The advertisement describes the rose as "floribunda in a deep mauve with a silver underside." It has been bred specially for the Society by a Mr. R Rawlins of Fixby to celebrate its 175th anniversary. The first 60 shrubs should be delivered from October of this year and will retail at £10 and there will be a second growing next year. After 2013 the rose will be available commercially from R V Roger Ltd. of Pickering. If you want one of those roses you should contact Jenny Lockwood on 01484 666827.
New plant varieties can be protected in the United Kingdom by registering the species with the Plant Variety and Seeds Office under the Plant Varieties Act 1997. Registration with the Office confers an intellectual property right known as "plant breeder's right". Registration confers the right on the holder to prevent:
- production or reproduction (multiplication),
- conditioning for the purpose of propagation,
- offering for sale, selling or other marketing, exporting, importing, stocking for any of the above purposes, or
- any other act prescribed for the purposes of that provision without his authority.
Alternatively, plant breeders in the UK can seek protection in all member states of the European Union by registering with the Community Plant Variety Office under Regulation 2100/04. The British government is party to the International Convention for the Protection of New Varieties of Plants which has established UPOV (The Union for the Protection of New Varieties of Plants) in Geneva. If you want more information on plant breeders rights you can read my article on Plant Varieties on my IP/IT Update website. If you have a specific issue relating to plant varieties you can contact me on 0800 862 0055 or by filling in my contact form.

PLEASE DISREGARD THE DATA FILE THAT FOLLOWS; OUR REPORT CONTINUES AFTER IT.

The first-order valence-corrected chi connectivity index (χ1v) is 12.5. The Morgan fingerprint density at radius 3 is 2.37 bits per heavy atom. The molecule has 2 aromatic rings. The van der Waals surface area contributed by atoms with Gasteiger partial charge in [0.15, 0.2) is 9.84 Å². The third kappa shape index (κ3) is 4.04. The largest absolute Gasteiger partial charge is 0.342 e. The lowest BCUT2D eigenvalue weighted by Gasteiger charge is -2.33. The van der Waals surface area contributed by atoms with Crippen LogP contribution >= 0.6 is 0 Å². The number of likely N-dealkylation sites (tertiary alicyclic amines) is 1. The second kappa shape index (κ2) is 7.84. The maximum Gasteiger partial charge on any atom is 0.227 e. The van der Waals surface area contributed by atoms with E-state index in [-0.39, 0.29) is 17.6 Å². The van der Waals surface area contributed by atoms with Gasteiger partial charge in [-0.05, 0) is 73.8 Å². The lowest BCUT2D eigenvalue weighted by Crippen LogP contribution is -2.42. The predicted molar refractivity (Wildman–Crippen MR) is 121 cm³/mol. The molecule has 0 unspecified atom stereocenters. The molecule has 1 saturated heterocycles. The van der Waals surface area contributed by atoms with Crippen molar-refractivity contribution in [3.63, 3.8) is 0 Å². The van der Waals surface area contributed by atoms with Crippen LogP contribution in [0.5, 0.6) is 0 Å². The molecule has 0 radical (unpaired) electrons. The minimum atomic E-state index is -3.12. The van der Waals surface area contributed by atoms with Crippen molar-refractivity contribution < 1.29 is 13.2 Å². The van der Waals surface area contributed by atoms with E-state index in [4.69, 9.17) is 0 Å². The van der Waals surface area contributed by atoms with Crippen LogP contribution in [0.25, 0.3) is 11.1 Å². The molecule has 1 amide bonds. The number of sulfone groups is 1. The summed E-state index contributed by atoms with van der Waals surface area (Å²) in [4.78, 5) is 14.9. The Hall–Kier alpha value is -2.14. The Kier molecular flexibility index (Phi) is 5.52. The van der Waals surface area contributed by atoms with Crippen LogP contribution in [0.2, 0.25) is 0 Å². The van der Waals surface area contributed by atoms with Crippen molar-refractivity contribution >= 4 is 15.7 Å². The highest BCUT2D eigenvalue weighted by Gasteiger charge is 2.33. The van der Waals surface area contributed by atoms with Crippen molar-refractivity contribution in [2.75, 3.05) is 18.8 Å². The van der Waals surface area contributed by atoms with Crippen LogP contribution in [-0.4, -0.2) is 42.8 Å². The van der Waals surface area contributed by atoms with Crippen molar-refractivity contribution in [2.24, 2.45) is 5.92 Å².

Returning to the concert itself, I can only say that it was the best performance of the Choral that I have ever attended. Three works were performed yesterday:
Being a balletomane I was already familiar with such works as Firebird and the Rite of Spring. The Symphony of Psalms was exquisite, especially the setting of Psalm 150. On being told at the pre-concert talk that Harvey's Messages consisted entirely of the names of angels, I was somewhat apprehensive about that work. All I can say was that it worked and that it was eminently suitable for what I call the Huddersfield sound. If you want to know what I mean compare the Choral's Dies Irae in Verdi's Requiem with that of any other choir. It was. incidentally, the first time I had ever heard a cimbalom, a Hungarian instrument that can best be described as a sort of manual piano. However, for me the best part of the programme was the Bruckner mass at the end.
The concert was to have been conducted by Martyn Brabbins but owing to Brabbins's indisposition the Chorus Master Joseph Cullen took his place. From my perspective, Cullen did a very good job indeed.